Director: Christopher Menaul (Summer In February / First Night / Feast of July)

cast: Jenny Seagrove, Julian Kostov, John Hannah, Ronan Keating, Amanda Abbington, Felicite Du Jeu, Susan Hampshire, Brenock O’Connor, Joanna David, Gwen Taylor, Izzy Meikle-Small, Andy Gathergood, Sophie Skelton with Peter Wight and Nicholas Farrell

Writer: Jenny Lecoat



This Bill Kenwright production of the story of one of WW2’s many unsung heroes, Louisa Gould pays perfunctory lip-service to her. This brave woman and a network of trusted friends and family risked their lives and freedom to give shelter to an escaped Russian POW in occupied Jersey, Channel Islands.  The CI was the only part of the British Isles to be occupied by the Germans in the WW2, and was used as a POW camp in part. Russian workgangs were common place and escapes regular.

Louisa Gould (JENNY SEAGROVE – THE GUARDIAN) takes in escapee Fyodor (who she called Bill)(JULIAN KOSTOV – LEATHERFACE) and her network of friends help to hide him from detection for abotu 2 years from the Germans. It’s a shame then that this tale doesn’t get a film to match the material. What we get is an episode of The Royal or Heartbeat with extra Germans. Every line is a tired cliche, every character a cipher, and it doesn’t land a single punch until the very final shot. It’s cosy Sunday afternoon programming for people who like their films undemanding, even the ones with a harrowing subject matter.  This plays to the lowest common denominator and as a story is predictable, sentimental and as hackneyed as they come. Even the performances are largely broad from an over experienced cast. It’s interesting to see veteran, beauty Jenny Seagrove in a rare film lead, and singer Ronan Keating (POSTMAN PAT). The former struggles to inject, but still suceeds in delivering a good, solid performance, yet the script does her no favours and she’s left to look like a phoney actor. Ronan Keating similarly embodies a cardboard cut-out of a role, but he’s purely there as a stunt-casting anomaly. He fails at blending in, and struggles with an accent that’s all over the map.

The production values are good, and the period well-evoked, so it scores some kudos from Britpic Posse for looking the part, its a shame it runs like a lazy made-for-TV special. With a bit more grit, a better script and more naturalistic acting styles this is a sotry worth the telling. Maybe, it will get revisited one day – because Louisa Gould deserved a more fitting memorial than this film.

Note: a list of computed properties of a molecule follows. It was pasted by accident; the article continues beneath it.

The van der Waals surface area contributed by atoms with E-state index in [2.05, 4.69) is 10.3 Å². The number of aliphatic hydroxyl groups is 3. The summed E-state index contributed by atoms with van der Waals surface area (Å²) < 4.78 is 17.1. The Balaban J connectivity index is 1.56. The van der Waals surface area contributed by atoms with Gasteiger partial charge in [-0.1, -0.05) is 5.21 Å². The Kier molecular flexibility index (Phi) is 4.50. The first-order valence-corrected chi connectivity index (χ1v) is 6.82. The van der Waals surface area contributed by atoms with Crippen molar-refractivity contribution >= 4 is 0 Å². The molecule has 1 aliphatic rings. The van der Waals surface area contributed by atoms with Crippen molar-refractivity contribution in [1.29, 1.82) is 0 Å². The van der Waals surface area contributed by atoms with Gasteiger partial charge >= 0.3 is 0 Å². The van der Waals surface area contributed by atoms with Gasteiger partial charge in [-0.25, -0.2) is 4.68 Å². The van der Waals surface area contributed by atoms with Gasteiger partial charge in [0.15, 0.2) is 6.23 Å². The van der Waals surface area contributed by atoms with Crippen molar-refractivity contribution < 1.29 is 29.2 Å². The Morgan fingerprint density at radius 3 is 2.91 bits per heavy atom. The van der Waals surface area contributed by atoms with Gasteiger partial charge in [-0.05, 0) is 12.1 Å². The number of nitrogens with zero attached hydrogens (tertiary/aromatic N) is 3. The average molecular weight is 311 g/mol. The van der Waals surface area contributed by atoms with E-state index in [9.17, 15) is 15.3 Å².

3 out of 10 – This true story of extraordinary bravery needed a better film than this over-simplified, watered down drama.



3 out of 10


Release date: 15th June 2012 (DVD premiere)

Director: Dana Lustig

Cast: Jodie Whittaker, Dougray Scott, Emilia Fox, David Warner, Eloise Barnes, Charlotte Lucas, Julian Rivett, Stuart Martin, with Allan Corduner and Jonathan Slinger

Writer: Alex Kustanovich & Vadim Moldovan



  • Jodie Whittaker: Dr Who (TV), Journeyman, Adult Life Skills, Broadchurch (TV), Get Santa, Hello Carter, Black Sea, Ashes, Spike IslandGood Vibrations, Attack The Block, One Day, The Kid (2010), St. Trinians, Venus
  • Dougray Scott: London Town, The Rezort, Snatch (TV), Fear The Walking Dead (TV), Taken 3, Tiger House, The Last Passenger, Dr Who (TV), Death Race 3, My Week With Marilyn, Love’s Kitchen, United, New Town Killers, Hitman, Desperate Housewives
  • Emilia Fox: Mum’s List, The Carer, Silent Witness (TV), Trap For Cinderella, Suspension of Disbelief, Merlin (TV), Dorian Gray, Flashbacks of a Fool, Cashback, Keeping Mum, Life and Death of Peter Sellers, The Pianist, Randall & Hopkirk Deceased (TV), Pride and Prejudice (TV)
  • David Warner: Mary Poppins Returns, Ripper Street (TV), Wallander (TV), Penny Dreadful, Black Death, Dr Who (TV), The League Of Gentlemen’s Apocalypse, Ladies In Lavender, Planet Of The Apes (2001), Scream 2, Titanic, Money Talks, The Leading Man, In The Mouth Of Madness, Star Trek 6 – The Undiscovered Country, Teenage Mutant Ninja Turtles 2, Twin Peaks (TV), Star Trek 5 – The Final Frontier, Tron, The Omen (1976), Time Bandits, Little Malcolm, Straw Dogs (1971)